Assessing the Impact of Using Fault Prediction in Industry

Assessing the Impact of Using Fault Prediction in Industry,10.1109/ICSTW.2011.75,Robert M. Bell,Elaine J. Weyuker,Thomas J. Ostrand

Assessing the Impact of Using Fault Prediction in Industry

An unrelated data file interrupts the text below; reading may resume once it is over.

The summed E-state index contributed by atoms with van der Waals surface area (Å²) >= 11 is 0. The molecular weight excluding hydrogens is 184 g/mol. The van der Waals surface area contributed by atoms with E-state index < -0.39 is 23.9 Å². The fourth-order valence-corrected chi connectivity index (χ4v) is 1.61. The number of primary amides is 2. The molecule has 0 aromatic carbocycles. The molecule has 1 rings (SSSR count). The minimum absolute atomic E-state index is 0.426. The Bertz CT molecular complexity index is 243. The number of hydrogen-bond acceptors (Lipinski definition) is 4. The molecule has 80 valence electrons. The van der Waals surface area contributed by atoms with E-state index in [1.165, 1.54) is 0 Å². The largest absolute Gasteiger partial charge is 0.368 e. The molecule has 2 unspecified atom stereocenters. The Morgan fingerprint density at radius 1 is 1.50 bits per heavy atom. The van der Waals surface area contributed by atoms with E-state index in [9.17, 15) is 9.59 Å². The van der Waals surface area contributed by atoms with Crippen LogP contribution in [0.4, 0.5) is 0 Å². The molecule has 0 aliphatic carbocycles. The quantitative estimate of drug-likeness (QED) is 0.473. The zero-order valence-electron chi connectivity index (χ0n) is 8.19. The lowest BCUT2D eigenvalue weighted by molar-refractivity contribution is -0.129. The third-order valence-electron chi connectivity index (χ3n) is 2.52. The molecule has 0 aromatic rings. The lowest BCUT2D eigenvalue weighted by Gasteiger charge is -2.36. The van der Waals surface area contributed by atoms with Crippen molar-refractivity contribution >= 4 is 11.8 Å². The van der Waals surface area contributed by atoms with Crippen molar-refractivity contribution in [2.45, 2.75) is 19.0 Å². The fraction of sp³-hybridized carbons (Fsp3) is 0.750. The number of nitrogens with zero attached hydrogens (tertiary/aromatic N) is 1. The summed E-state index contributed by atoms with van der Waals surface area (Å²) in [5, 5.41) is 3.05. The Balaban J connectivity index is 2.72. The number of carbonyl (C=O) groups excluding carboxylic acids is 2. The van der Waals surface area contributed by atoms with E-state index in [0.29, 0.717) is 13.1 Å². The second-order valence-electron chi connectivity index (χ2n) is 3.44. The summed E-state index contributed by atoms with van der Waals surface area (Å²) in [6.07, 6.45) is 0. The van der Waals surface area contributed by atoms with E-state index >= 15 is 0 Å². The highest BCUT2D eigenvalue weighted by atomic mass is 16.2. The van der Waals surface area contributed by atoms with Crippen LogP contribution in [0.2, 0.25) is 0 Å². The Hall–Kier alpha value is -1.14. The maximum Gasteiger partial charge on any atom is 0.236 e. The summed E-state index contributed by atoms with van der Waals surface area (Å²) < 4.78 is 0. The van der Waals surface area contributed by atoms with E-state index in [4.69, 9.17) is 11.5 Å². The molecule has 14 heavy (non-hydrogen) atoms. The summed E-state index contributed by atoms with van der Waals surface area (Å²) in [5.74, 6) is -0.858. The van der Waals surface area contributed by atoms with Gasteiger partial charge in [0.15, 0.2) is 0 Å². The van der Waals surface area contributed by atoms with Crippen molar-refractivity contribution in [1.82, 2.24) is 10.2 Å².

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Do fault prediction models that guide testing and other efforts to improve software reliability lead to finding different or additional faults in the next release, to an improved process for finding the same faults that would occur were the models not used, or do they have no impact at all? In this challenge paper, we describe the difficulties involved in estimating effects of this sort of intervention and discuss ways to empirically answer that question and ways of assessing any changes, if present. We present several experimental design options and discuss the pros and cons of each. Keywords-experimental design; estimating causal effects; software faults; software testing; industrial systems I. INTRODUCTION For the last several years, we have been developing fault prediction models based on historical information about code changes and defects as well as static code characteristics such as size and programming language. We have performed substantial empirical studies to validate the effectiveness of these models and generally found them to be very good at identifying the files likely to contain the largest numbers of faults in the next release. Because the models have not been used to provide real-time feedback to software testers or developers for any of these systems, we have not been able to observe the effects of providing the predictions in practice. Instead, these past studies indicate the potential for impact if testers can use the information to redirect their searches for faults. We have built a tool that automatically extracts the nec- essary data from a project data base, builds the models, and provides the user with an ordered list of the files predicted to have the most defects in the next release (3). Use of this tool on active software systems offers the promise of assessing the actual effects of feedback from the models. A key question for potential users is whether accurate fault predictions can improve the efficiency of software testing. By this we mean, can they increase the ratio of faults detected to effort expended, compared to what would be achieved without the benefit of such predictions. It is also important to assess whether any such effects decay over the course of time. In addition, we would like to be able to determine whether there is a change in the nature of the faults detected. Although there are plausible arguments about why the use of prediction models should or should not affect the faults made and faults detected, they are not a substitute for solid empirical evidence. In this challenge paper, we describe the difficulties involved in estimating the effects of using fault predictions and discuss the pros and cons of possible experimental designs for doing so.
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